Kairos Time – Appointment with Death

Kairos Time – Appointment with Death

Kairos Time – Appointment with Death.

KAIROS: (Greek, kahee-ros); an ancient Greek term for “time” that has been defined and described in many ways. New Testament Kairos means time, the right time, not just any time. The other Greek word for time is chronos, which is simply the linear measurement of time, as in the word chronology. Chronos has to do with quantity of time, while Kairos has to do with quality of time. Chronos refers to the sheer presence of time, but Kairos refers to the presence of timeliness. One can see different aspects of the effects of Kairos time depending on the situation. There are three angles of Kairos as we look at “kairos time” in the New Testament:

  1. Kairos means a timely opportunity; the fitting time for action; the right time to get involved; the proper time to act or decide something; a moment whose time has come; a time to respond because things have come to a head (kairos is related to the Greek word for head, “kara”); a particular time when a crisis has created an opportunity.
  2. Kairos is God-time; the appointed time appointed by God; a sacred time for God to act; the opportune time when the Holy Spirit is moving someone into action; the moment of truth when the Spirit of God is inspiring the right word or action for the occasion; the right, fitting time to accomplish God’s will. One sacred example would be the Judeo-Christian believer honoring the Sabbath as God’s appointed time once a week, which sanctifies the day and enables the believer to experience Kairos time.
  3. Kairos time can be experienced by someone who has lost track of time, who are in a state of mind in which they are not even aware of chronos time but fully enveloped in Kairos time. Examples would be monks during contemplation, artists while sculpting or painting; authors when writing; musicians when composing or performing; children while playing; worshipers while engaged in divine singing; gardeners while working in their gardens. Kairos is when someone loses track of time when in a state of inspiration or concentrated activity. When so inspired, time goes by so fast that they are completely unaware of the passage of time. For those in Kairos time in a peak of creative or inspired activity, chronos time seems irrelevant. (the primary reference: author Madelein L’Engle, from her memoir, Walking on Water).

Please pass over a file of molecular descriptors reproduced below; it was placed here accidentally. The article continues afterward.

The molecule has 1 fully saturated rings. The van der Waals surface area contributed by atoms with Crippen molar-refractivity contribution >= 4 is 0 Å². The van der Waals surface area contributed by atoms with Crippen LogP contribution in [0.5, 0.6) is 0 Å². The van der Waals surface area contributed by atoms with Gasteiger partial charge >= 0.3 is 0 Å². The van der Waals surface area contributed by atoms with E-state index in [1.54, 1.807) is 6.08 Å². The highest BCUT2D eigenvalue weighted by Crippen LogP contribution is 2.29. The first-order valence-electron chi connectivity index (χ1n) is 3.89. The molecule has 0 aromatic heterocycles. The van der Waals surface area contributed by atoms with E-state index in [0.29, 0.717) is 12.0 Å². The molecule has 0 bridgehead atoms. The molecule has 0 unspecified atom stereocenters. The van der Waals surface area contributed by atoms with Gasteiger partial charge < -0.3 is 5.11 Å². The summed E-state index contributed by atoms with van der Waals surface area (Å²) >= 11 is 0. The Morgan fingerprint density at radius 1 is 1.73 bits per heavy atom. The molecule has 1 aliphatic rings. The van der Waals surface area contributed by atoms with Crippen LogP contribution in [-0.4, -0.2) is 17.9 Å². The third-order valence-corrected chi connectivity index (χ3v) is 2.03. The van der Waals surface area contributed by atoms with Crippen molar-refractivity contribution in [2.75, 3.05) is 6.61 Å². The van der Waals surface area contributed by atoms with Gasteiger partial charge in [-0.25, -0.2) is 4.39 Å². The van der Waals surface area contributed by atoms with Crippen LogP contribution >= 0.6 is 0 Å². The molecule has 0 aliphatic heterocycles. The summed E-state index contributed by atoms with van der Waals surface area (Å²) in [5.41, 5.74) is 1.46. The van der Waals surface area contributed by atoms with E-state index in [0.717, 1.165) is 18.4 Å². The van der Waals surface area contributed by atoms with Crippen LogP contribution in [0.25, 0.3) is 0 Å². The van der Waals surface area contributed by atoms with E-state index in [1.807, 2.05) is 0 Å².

“His sarcastic brothers were pushing Jesus like that because they were skeptical and didn’t believe their brother to be the Messiah. So Jesus said to them, “My time (Kairos) is not yet here, but your time (Kairos) is always here – You have nothing to lose. They don’t hate you like they do me. The world has nothing against you, but it despises me because I expose its deeds of evil. You go ahead, go up to the Feast yourselves. I don’t go up to this Festival because my time (Kairos) has not yet fully come.” (John 7:1-8).

God’s timetable with Jesus had been a closely guarded secret between them. Jesus had a mission to accomplish, and He was going to follow God’s schedule every step of the way. The Son will not go out on His own. Everything He does is in concert with the wishes of the Father. Jesus is the most obedient Son in the history of the universe. During His entire ministry in the flesh, Jesus perfectly followed the plans of the Father. “The Son would rather do the Father’s will than His own.” (Mark 14:36); “He only does what pleases the Father.” (John 8:29). The truth is, Jesus doesn’t speak a word, perform a miracle, or take a step without the approval of the Father. The schedule that would end with Jesus’ Passion, death and resurrection will be followed by Jesus, no matter what.

Jesus knew intuitively that His kairos time, the God-appointed time for Jesus’ sacrifice, had not yet come. It was not yet time according to the Father’s timetable, and that’s that. But then comes an interesting, mystifying series of events soon after His conversation with His brothers. Jesus did end up going to Jerusalem for the Feast after all, but He went privately, in secret, so no one would know that He was even there. When the Feast was half-over, Jesus began to teach publicly in the Temple, raising quite a lot of controversy in the process. Then on the last day, Jesus quite dramatically stood up in the Temple when He knew those present would be at their highest number, and yells out loudly to come to Him, the source of living water, the fulfillment of Isaiah! If Jesus didn’t think it was the right time to make a splash in Jerusalem at the beginning of the Feast, then He must have been following the Father’s instructions later when He arrived at the Temple half-way through all the festivities. And He indeed seemed to go out of His way to make quite a public spectacle of Himself. The Temple leadership, of course, took great exception to Jesus, to what He declared in front of everyone. Jesus claimed to be the fulfillment of Scripture! That was rather religiously scandalous. But a leading Jewish authority, Nicodemus, advocated for Jesus in front of his fellow leaders, and Jesus was able to walk away unscathed. His time had not yet come to begin His Passion and His slow walk to the Cross.